My guitar and me
To everyone who is reading this, you all have something that you can do – that you love to do better than anyone else.
My interest in music developed when I was in the third grade. I began to play the flute and snare drums. My parents had always made it a point to get me involved in extracurricular activities and music was on top of that list.
One day, my father told me to move on and learn how to play a ‘proper’ instrument – not that flutes and snare drums aren’t, but he wanted me to venture further. Maybe he saw something I couldn’t see at the time. So, as any other obedient child would, I complied. He encouraged me to learn how to play the keyboard. And that was life changing.
My interest in music grew deeper. For years I kept learning how to play old songs like Do Dil, Dulhay Ka Sehra, Honton Se Chhu Lo Tum. Eventually, playing the same old songs became redundant and I felt like doing something different. I’d always wanted to learn how to play the guitar. So, on absolute impulse I thought, why not?
I gave up many times in the beginning because I couldn’t catch up on all the lessons. But after a few months, I was able to play one of the most heard songs of the time – Aadat. This was a huge achievement for me considering every guitarist started off with either that song or Wonderwall.
And inevitably, I became too comfortable with the guitar as well. I’d strum and hum the song as I went along, so next on the agenda was to actually learn how to sing. And let me tell you something; I was absolutely horrible in the beginning. As all other optimistic teenage musicians, I too, formed a band with some friends and I was their lead guitarist. I used to try doing back vocals but I was terrible. There came a point where my band members actually told me to quit trying – and I don’t blame them.
But I didn’t give up. I chose a different approach and began to write my own songs. I was 15-years-old back then. I kept writing snippets until I was relatively confident about one of them. Eventually I made a recording through a desk microphone and put it up on YouTube. The response was phenomenal – that was what kept me motivated to pursue singing.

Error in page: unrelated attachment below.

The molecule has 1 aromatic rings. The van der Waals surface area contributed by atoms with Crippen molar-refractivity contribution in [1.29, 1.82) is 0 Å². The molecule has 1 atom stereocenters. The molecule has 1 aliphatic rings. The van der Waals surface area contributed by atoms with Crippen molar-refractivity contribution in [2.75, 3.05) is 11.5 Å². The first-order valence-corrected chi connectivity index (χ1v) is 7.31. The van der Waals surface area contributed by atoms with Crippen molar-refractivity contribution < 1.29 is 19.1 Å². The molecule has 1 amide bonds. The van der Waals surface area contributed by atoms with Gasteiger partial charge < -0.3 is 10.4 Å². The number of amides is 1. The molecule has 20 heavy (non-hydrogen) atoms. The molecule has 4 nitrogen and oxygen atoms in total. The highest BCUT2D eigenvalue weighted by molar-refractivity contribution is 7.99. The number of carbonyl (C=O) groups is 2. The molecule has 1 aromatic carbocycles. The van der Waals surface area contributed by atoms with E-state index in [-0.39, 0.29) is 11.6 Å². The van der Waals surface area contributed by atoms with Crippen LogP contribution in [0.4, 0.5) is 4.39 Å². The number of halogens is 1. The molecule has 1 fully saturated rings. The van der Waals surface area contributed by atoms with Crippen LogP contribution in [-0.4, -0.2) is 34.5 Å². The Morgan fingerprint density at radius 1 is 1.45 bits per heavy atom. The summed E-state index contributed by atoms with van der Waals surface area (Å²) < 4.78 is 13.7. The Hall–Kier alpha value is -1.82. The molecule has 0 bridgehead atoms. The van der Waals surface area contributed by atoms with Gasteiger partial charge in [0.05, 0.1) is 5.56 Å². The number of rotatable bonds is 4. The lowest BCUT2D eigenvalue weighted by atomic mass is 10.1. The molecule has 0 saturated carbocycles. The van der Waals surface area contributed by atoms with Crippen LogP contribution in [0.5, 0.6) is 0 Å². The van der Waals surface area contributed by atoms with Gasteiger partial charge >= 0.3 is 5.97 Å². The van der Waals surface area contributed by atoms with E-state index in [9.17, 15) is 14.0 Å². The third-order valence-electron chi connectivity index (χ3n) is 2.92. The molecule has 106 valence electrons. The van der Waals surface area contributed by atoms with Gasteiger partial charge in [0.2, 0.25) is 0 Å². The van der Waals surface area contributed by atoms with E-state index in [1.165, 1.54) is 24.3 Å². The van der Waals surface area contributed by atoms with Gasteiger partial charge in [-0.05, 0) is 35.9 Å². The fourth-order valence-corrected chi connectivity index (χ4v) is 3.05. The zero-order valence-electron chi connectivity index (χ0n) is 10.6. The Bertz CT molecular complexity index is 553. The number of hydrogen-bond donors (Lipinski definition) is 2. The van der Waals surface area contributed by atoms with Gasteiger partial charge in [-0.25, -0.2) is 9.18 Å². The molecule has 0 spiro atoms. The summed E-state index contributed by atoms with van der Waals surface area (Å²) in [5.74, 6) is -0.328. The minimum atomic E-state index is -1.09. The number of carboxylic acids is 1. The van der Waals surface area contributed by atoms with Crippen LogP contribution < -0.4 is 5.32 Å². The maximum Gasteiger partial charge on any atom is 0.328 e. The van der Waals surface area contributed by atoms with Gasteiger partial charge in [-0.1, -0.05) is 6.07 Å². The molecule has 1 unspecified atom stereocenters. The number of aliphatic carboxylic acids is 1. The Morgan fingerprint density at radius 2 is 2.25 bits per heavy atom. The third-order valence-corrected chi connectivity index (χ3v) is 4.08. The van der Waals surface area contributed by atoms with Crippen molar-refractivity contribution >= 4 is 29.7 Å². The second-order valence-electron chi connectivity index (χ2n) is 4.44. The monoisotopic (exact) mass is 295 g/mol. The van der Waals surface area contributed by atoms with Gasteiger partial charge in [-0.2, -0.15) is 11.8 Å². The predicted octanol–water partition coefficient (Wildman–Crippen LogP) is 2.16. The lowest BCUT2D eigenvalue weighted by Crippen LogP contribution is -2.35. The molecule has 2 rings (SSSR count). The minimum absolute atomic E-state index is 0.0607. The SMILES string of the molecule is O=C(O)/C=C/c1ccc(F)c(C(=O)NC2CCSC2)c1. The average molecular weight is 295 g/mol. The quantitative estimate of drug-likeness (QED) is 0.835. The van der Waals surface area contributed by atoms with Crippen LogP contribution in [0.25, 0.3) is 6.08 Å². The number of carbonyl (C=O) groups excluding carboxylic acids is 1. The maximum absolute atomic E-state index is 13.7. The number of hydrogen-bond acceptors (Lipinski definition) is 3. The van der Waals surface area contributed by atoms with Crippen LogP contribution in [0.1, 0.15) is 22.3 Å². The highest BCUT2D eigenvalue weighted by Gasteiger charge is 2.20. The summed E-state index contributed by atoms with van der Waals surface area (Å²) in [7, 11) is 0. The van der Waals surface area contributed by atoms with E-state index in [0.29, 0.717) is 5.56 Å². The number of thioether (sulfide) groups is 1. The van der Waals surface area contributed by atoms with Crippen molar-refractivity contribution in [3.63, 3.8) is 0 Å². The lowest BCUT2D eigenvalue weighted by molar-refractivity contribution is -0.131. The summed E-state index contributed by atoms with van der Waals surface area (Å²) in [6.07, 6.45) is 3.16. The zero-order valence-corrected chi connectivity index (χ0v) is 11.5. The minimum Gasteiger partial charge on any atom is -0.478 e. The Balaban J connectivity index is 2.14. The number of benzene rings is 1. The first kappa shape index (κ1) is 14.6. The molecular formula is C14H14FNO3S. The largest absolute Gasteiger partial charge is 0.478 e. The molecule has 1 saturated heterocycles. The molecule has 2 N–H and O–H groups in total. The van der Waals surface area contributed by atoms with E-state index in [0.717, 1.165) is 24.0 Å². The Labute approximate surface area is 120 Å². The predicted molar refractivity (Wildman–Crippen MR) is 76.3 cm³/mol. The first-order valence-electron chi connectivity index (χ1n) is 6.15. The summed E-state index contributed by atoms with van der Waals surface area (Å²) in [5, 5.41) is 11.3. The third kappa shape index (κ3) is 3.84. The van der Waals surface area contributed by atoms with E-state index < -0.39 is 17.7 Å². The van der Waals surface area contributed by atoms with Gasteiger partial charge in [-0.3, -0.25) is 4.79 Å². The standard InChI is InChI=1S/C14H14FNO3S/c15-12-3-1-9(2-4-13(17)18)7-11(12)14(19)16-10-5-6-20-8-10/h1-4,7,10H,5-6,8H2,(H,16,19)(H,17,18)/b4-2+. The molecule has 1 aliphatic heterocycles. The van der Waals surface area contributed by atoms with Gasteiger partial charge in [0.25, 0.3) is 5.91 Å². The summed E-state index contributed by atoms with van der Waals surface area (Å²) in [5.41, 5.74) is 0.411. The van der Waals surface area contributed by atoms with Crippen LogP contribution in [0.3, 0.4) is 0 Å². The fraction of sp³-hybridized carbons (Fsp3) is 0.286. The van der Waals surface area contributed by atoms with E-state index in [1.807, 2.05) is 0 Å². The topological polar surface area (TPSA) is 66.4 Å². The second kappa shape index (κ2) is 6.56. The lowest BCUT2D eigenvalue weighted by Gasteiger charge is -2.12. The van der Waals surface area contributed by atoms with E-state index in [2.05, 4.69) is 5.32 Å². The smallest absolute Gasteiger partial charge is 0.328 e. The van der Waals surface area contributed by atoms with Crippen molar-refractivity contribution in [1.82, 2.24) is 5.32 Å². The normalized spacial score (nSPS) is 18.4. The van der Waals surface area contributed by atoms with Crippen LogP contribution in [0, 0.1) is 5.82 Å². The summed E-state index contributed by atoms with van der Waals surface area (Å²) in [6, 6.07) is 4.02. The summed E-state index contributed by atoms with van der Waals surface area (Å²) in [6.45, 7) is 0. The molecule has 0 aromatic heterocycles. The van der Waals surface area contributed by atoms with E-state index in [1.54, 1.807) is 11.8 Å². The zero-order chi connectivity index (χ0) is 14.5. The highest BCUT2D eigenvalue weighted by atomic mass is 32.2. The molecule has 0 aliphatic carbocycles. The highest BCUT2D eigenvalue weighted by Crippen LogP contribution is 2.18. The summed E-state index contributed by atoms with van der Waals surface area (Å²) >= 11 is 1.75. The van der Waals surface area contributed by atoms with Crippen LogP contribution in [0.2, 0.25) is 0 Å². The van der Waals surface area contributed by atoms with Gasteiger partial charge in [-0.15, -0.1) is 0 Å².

People around me became very supportive after that. They kept telling me how great the song was, even though it wasn’t (of course I knew that). But it was motivating enough to keep me going. I kept writing songs and I had a habit of making my friends listen to what I had composed and use their feedback to my advantage. But the one person who would give me the most brutal, honest criticism over my songs was my father. I still remember his words,
“Beta, don’t be any ordinary artist for the industry. If you want to be someone in the music industry, be someone like A R Rehman.”
I kept practicing and formed a band back in O levels. We used to play gigs every now and then. My band boys were my support system when it came to music as they helped me grow as an artist. We released a few covers and did a few radio shows. But then, the boys moved to different parts of the world.
At one point, we had no choice but to let it go. From there, I was on my own; hence I recorded a single as a solo artist. I took one step at a time; first I got done with the guitar riffs, vocals, back vocals, then I involved a friend, Arsal, to play a nice bass line on it. Another friend of mine, Karim Barolia, offered to mix and master the song. After it was done, we shot a video for it. The process was full of seeking favours from friends, borrowed equipment, and friends helping out during the shoot, acting and so on. I finally released it on October 8, 2015.
To everyone who is reading this, you all have something that you can do – that you love to do – better than anyone else. If you don’t know it yet, you probably haven’t discovered it yet. Sure, you have to be sensible and make smart choices, but you also only get to enjoy one life. Find a way to make them one and the same.
I’ve chosen mine. And I’m never letting go. Everyone can dream, but it takes stubborn dreamers like me to make those dreams into opportunities. And this is not the end, this is where my journey begins.
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